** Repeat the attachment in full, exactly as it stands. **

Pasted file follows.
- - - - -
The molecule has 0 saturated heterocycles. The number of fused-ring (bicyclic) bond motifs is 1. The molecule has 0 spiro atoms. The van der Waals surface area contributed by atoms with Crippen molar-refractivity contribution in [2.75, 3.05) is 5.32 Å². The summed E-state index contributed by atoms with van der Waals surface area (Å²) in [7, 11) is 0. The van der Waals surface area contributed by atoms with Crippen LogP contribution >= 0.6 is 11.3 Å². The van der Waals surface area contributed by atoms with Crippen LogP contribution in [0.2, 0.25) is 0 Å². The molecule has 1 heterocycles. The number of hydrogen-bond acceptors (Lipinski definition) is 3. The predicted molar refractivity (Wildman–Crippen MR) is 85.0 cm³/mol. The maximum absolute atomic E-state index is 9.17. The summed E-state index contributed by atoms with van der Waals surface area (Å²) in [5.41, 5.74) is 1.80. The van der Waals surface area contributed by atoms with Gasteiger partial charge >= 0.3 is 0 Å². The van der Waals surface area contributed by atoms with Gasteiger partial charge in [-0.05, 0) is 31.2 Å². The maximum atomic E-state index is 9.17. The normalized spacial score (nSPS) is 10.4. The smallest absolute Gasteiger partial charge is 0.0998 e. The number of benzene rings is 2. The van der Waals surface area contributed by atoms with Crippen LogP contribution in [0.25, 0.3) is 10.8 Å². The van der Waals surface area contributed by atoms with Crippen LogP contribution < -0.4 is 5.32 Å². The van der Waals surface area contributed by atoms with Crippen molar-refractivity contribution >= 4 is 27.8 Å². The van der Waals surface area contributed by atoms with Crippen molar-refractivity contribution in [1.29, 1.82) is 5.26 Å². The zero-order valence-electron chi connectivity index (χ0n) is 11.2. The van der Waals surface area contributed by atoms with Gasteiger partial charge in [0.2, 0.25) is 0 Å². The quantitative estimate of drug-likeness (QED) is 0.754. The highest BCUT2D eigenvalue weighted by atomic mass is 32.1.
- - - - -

The molecule has 0 saturated heterocycles. The number of fused-ring (bicyclic) bond motifs is 1. The molecule has 0 spiro atoms. The van der Waals surface area contributed by atoms with Crippen molar-refractivity contribution in [2.75, 3.05) is 5.32 Å². The summed E-state index contributed by atoms with van der Waals surface area (Å²) in [7, 11) is 0. The van der Waals surface area contributed by atoms with Crippen LogP contribution >= 0.6 is 11.3 Å². The van der Waals surface area contributed by atoms with Crippen LogP contribution in [0.2, 0.25) is 0 Å². The molecule has 1 heterocycles. The number of hydrogen-bond acceptors (Lipinski definition) is 3. The predicted molar refractivity (Wildman–Crippen MR) is 85.0 cm³/mol. The maximum absolute atomic E-state index is 9.17. The summed E-state index contributed by atoms with van der Waals surface area (Å²) in [5.41, 5.74) is 1.80. The van der Waals surface area contributed by atoms with Gasteiger partial charge >= 0.3 is 0 Å². The van der Waals surface area contributed by atoms with Gasteiger partial charge in [-0.05, 0) is 31.2 Å². The maximum atomic E-state index is 9.17. The normalized spacial score (nSPS) is 10.4. The smallest absolute Gasteiger partial charge is 0.0998 e. The number of benzene rings is 2. The van der Waals surface area contributed by atoms with Crippen LogP contribution in [0.25, 0.3) is 10.8 Å². The van der Waals surface area contributed by atoms with Crippen LogP contribution < -0.4 is 5.32 Å². The van der Waals surface area contributed by atoms with Crippen molar-refractivity contribution >= 4 is 27.8 Å². The van der Waals surface area contributed by atoms with Crippen molar-refractivity contribution in [1.29, 1.82) is 5.26 Å². The zero-order valence-electron chi connectivity index (χ0n) is 11.2. The van der Waals surface area contributed by atoms with Gasteiger partial charge in [0.2, 0.25) is 0 Å². The quantitative estimate of drug-likeness (QED) is 0.754. The highest BCUT2D eigenvalue weighted by atomic mass is 32.1.